I’m now frantically looking for a place to live in New York, so I know something about unrealistic expectations. Alas, I can’t shut down the federal government to express my frustration about rising rents and the near-certainty that my days of having a washer/dryer in my bathroom are about to end.
The abrupt resignation of John Boehner as Speaker of the House of Representatives is almost universally blamed on the impossible standards of his fellow Republicans. GOP members mostly come from districts that voted overwhelmingly against President Barack Obama, and a lot of them blame the Speaker for the continued existence of “Obamacare,” the president’s decision to curtail the deportation of undocumented migrants and other White House policy successes. Before Mr. Boehner announced he was quitting, one day after Pope Francis addressed Congress, many Republican members groused that he wasn’t doing enough to defund Planned Parenthood, even though any such attempt would face a filibuster from Senate Democrats and a veto from President Obama.
When asked by John Dickerson on “Face the Nation” whether the no-compromise members of his party (sometimes called the Freedom Caucus, but given the names of the Blackmail Caucus and the more nihilistic Suicide Caucus by detractors) had impossible goals, Mr. Boehner replied, “Absolutely, they’re unrealistic!... You know, the Bible says beware of false prophets, and there are people out there spreading noise about how much can get done.”
It’s never clear whether false prophets create fantasies or exploit the fantasies that people already cherish. When The New York Times interviewed Mr. Boehner’s own constituents after his resignation announcement, they found a “die-hard conservative” who had always voted for the Speaker but was overjoyed to see him go: “I think Boehner was a disgrace to the conservative movement. He came to Obama on everything, and he never put up a fight. He was elected as a conservative, and then he turned into a liberal.” When did this view gain currency among Republican voters: when the Obama administration's stimulus package and the Affordable Care Act both passed Congress over the unanimous opposition of House Republicans? Or was it when President Obama was elected in 2008? Or was it Newt Gingrich who encouraged no-compromise thinking in the 1990s?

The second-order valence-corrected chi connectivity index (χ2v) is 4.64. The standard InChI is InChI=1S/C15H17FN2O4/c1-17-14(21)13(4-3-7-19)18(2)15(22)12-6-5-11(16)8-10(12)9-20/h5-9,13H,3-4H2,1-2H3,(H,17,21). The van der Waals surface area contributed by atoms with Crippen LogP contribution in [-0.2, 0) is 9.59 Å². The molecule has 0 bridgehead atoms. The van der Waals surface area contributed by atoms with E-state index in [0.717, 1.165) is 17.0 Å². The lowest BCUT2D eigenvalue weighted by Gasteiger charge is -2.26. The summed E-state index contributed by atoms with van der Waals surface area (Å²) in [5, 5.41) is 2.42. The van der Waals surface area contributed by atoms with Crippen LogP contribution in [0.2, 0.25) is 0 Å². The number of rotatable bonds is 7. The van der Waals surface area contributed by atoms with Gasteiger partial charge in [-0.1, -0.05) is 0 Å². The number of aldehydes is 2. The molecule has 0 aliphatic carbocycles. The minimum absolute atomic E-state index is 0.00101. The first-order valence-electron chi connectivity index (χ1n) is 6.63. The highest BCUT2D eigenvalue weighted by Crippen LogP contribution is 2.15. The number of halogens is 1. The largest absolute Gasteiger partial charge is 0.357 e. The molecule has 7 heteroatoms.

There’s also the “echo chamber” of a more partisan media landscape, as well “I didn’t come here to make friends” ethos of competitive reality-TV shows. That brings us to The Apprentice host Donald Trump, still leading in the polls for the Republican presidential nomination but by an increasingly small margin. The Trump campaign is one big unrealistic expectation, as he showed again in an interview with Scott Pelley on “60 Minutes.” Mr. Trump vowed to, among other things, tear up the North American Free Trade Agreement, and was reminded by his interviewer that a president’s actions are limited by the Constitution, Congress and the Supreme Court; to each item, the candidate simply responded, “We’ll see.” Mr. Pelley pointed out, “You’re not used to working in an environment like that,” and asked, “Who tells you ‘no’?” The non-response: “I do it all the time. Not that many people—I do it all the time.” He sounds like a Speaker of the House who would be popular with Republican members; no wonder that presidential candidate and Senate troublemaker Ted Cruz has been relatively uncritical of Mr. Trump.
As Pope Francis told Congress last week, “A good political leader always opts to initiate processes rather than possessing spaces.” (See America’s Sam Sawyer, S.J., on “John Boehner’s Legislative Vocation, and Ours.”) This has always been a challenge in the United States, where we admire someone who “stands firm” and “holds his ground.” A stubborn consistency is even more valued today, when everyone is urged to develop a steady personal brand (like Trump’s), and when it’s easier for political candidates to raise ever-increasing sums of money by boasting of their you-can-count-on-me, no-compromise ideology. The American electorate has long looked askance at legislative leaders who, if they do their jobs, must initiate dialogue rather than indulge in grandstanding. (The only leader of a congressional chamber to win a presidential nomination over the past 50 years was Bob Dole, who lost to Bill Clinton in 1996.) The ability of future legislative leaders to get things done, rather than go along with the unrealistic demands of back-benchers, will depend on what kind of candidates the voters reward in 2016.
Postscript: The Republican Party is more commonly associated with obstructionism today in the United States, in part because its control of Congress is based on “safe” districts with narrow interests—as opposed to the Democratic Party, which has an edge in appealing to national interests and winning presidential elections but does poorly at other levels of government, seemingly unable to win elections unless the demographics are strongly in their favor. But those roles could be reversed some day, and in the United Kingdom, it seems to be the leftist party that has trouble with realism in governing.
Take a look at the thoughts of the New Yorker’s Anthony Lane on the election of Jeremy Corbyn as leader of the U.K’s Labour Party earlier this month: “The fact that [former prime minister and Labour leader Tony] Blair won three general elections, granting Labour its most sustained period of government in the modern era, is not just an inconvenient truth. To the Corbynite left, it demonstrates his perfidy, for only an accommodating scoundrel—a thinly disguised Tory, and a disgrace to the socialist faith—would be happy to shape and shrink his opinions until they fitted the capitalist mold.” Sounds like the “Corbynite” Labour Party members might sympathize with the congressional Republicans furious at a leader who dared to recognize political reality.